One of art’s ongoing assets is its ability to adapt; from social and economic reactions to those regarding aesthetics or ethical values. Art’s evolution is both natural and necessary. One such evolutionary leap is the incorporation of non-traditional media into the material vocabulary of fine art. Whereas fine art once seemed restricted to material choices like stone, paint, ceramics, ink or pencil on paper, bronze, etc.; we now realize the expressive possibilities of discarded clothes, tallow, neon lights, butterfly wings, old radio broadcasts… even living snails. Manufactured objects (re-discovered and vocal in their new contexts as works of art) alongside installations, assemblages, immersive sonic and film pieces inform our extensive modern lexicon of artistic potential in the Hirshhorn’s exhibition Over, Under, Next: Experiments in Mixed Media, 1913-Present.
Joseph Cornell, Medici Princess, 1952, paint, wood, photomechanical reproductions, glass, paper, string, cork, metal, plastic, and feather in glass-faced wood box. © The Joseph and Robert Cornell Memorial Foundation/Licensed by VAGA, New York, NY. From the Hirshhorn’s collection.
Edward Kienholz and Nancy Reddin Kienholz, Blue Duck Chair, galvanized sheet metal, wood, paint, resin, fresnel lens, mechanical reproduction, porcelain pn steel, brass, leather, and electric light, Hirshhorn Museum and Sculpture Garden, Smithsonian Institution, Washington, DC
The pieces in this exhibition are from the Hirshhorn’s permanent collection and offer an illuminating variety of material-based adventures that traverse subject matter and popular movements from the art world over the last century. The broader commentary this exhibit seems to make regards the potential for material-specific expression in visual arts. A collection of assemblages by Joseph Cornell illustrate the possibilities that found objects have in suggesting narrative content, as well as the allure of intimate specimen-like inquest in display and scale. That presence of scale, with no reduction in narrative or involvement, is elaborated upon in Blue Duck Chair by Edward Kienholz and Nancy Reddin Kienholz, offering a suggestive surrealistic relationship of material and compositional decisions. Memory of My Youth in the Mountains by Joseph Beuys poses some unique questions on material (albeit, from my perspective, mainly curatorial); composed from tallow, oil, wax, wood, metal and a carpenter’s rule, this piece calls attention to descriptive components based on the nature of the materials themselves. This is to say, the materials have significance due to what they are, and not only because of their aesthetic or workable considerations.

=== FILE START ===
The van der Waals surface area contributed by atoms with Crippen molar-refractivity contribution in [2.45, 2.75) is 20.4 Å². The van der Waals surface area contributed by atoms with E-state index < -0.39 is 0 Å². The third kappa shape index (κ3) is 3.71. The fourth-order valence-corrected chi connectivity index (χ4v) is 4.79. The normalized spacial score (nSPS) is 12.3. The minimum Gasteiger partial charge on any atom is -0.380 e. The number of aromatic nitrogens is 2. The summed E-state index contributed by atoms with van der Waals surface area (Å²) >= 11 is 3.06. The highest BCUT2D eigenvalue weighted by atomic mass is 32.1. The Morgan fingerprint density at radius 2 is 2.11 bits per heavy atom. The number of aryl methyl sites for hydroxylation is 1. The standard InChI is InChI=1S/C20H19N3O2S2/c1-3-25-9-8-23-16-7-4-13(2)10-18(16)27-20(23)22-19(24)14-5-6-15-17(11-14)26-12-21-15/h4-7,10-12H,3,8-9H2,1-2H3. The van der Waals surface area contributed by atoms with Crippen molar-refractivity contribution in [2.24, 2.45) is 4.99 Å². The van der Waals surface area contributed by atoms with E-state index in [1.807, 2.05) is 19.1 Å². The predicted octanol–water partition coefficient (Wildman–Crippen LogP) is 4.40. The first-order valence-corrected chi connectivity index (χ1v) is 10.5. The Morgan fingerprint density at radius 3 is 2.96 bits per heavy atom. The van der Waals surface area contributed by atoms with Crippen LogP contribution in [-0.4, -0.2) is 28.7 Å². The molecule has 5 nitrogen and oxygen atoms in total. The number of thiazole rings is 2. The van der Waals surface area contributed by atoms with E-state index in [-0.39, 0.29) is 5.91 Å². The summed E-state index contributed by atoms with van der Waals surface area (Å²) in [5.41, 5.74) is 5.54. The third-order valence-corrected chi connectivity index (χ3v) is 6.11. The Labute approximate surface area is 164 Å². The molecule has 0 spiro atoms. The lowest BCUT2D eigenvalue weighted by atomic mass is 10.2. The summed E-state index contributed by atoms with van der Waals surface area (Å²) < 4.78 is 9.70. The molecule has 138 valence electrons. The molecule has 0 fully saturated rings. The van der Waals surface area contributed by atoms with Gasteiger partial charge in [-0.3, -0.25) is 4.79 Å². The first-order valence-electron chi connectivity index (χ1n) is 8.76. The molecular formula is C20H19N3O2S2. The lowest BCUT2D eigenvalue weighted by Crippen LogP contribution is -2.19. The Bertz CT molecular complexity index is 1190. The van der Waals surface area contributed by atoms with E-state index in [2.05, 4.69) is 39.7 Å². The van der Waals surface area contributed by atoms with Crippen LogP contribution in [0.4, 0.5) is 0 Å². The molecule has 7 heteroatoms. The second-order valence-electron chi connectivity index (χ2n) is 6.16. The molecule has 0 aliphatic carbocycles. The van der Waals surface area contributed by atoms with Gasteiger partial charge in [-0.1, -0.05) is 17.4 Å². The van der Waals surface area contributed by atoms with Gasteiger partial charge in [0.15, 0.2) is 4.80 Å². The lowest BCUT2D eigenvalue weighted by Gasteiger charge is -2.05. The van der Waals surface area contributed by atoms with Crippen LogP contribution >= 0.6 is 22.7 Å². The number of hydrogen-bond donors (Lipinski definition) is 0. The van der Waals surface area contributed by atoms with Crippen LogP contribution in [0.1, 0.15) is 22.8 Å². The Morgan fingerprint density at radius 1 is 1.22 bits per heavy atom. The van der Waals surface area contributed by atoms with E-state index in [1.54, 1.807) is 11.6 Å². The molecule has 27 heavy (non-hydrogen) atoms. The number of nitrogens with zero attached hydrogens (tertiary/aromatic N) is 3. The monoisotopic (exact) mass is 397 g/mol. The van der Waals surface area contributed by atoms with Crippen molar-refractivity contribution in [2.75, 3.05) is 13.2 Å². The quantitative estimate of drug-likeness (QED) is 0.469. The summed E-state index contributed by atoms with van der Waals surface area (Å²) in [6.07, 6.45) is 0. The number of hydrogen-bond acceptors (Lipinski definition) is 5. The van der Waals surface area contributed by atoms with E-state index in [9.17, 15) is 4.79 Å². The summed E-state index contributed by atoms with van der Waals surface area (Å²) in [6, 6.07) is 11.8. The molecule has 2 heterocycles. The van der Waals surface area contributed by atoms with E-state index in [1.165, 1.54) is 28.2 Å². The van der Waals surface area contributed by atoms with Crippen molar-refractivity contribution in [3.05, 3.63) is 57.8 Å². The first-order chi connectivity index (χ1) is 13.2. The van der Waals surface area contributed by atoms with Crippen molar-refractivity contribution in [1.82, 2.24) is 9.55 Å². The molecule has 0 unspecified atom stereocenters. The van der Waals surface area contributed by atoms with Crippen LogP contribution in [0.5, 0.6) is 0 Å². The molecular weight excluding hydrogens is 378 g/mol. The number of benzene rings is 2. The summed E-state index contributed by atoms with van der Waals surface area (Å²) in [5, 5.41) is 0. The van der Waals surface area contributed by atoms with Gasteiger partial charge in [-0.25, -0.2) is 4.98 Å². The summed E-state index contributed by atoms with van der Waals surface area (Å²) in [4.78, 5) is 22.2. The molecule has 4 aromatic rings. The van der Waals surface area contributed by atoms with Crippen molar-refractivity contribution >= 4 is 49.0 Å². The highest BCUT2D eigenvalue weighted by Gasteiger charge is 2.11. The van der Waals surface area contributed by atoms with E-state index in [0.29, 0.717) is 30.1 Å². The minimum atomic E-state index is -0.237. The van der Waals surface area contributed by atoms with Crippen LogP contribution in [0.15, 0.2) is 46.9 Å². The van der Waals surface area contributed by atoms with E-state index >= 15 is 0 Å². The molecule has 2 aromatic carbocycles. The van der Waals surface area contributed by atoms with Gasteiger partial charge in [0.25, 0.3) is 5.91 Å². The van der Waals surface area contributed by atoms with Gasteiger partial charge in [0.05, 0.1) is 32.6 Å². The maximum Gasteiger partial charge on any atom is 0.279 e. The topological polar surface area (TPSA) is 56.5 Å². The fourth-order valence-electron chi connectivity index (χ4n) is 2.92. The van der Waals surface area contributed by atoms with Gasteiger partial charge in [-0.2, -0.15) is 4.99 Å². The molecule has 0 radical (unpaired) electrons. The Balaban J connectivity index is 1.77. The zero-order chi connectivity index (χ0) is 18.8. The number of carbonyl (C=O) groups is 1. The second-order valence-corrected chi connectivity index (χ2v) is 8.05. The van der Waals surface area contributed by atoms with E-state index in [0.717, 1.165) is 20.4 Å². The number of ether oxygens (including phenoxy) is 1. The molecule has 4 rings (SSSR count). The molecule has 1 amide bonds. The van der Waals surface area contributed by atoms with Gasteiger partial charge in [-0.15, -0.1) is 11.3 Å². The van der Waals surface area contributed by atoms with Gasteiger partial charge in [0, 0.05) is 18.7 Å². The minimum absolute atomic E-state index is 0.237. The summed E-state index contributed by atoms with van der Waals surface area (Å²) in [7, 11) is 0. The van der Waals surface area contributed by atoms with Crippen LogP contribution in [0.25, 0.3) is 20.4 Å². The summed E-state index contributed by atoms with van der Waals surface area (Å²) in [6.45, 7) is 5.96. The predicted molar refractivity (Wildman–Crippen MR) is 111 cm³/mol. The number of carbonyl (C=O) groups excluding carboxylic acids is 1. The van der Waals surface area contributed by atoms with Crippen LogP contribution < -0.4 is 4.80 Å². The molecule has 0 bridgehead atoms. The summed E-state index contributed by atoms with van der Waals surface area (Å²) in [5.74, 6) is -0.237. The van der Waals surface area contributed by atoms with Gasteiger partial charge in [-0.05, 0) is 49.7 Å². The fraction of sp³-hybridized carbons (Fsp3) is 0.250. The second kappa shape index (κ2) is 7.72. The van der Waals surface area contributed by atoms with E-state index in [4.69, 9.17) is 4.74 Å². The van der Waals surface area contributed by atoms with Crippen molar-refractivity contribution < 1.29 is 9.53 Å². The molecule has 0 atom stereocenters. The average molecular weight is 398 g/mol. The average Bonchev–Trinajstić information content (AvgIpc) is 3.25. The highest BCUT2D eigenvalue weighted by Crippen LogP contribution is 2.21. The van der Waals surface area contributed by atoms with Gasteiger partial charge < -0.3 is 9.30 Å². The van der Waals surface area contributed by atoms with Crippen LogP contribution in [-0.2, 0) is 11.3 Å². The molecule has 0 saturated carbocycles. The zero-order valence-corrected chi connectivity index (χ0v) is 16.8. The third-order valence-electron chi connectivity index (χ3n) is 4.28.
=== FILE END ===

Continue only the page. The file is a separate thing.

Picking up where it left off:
Such queries into material choices and what implications can be made by media impart a curious subliminal layer to this exhibition. Simply put, the inclusion of materials like these into our lexicon of art resources expands the vocabulary and potential dialogue of artistic expression. Although this exhibit surveys the past century of material exploration, it respectfully represents the initial thrust of the continuing inventive material potential in art’s evolution.
This exhibition runs through September 8, 2013. For more information, please visit: http://www.hirshhorn.si.edu/collection/home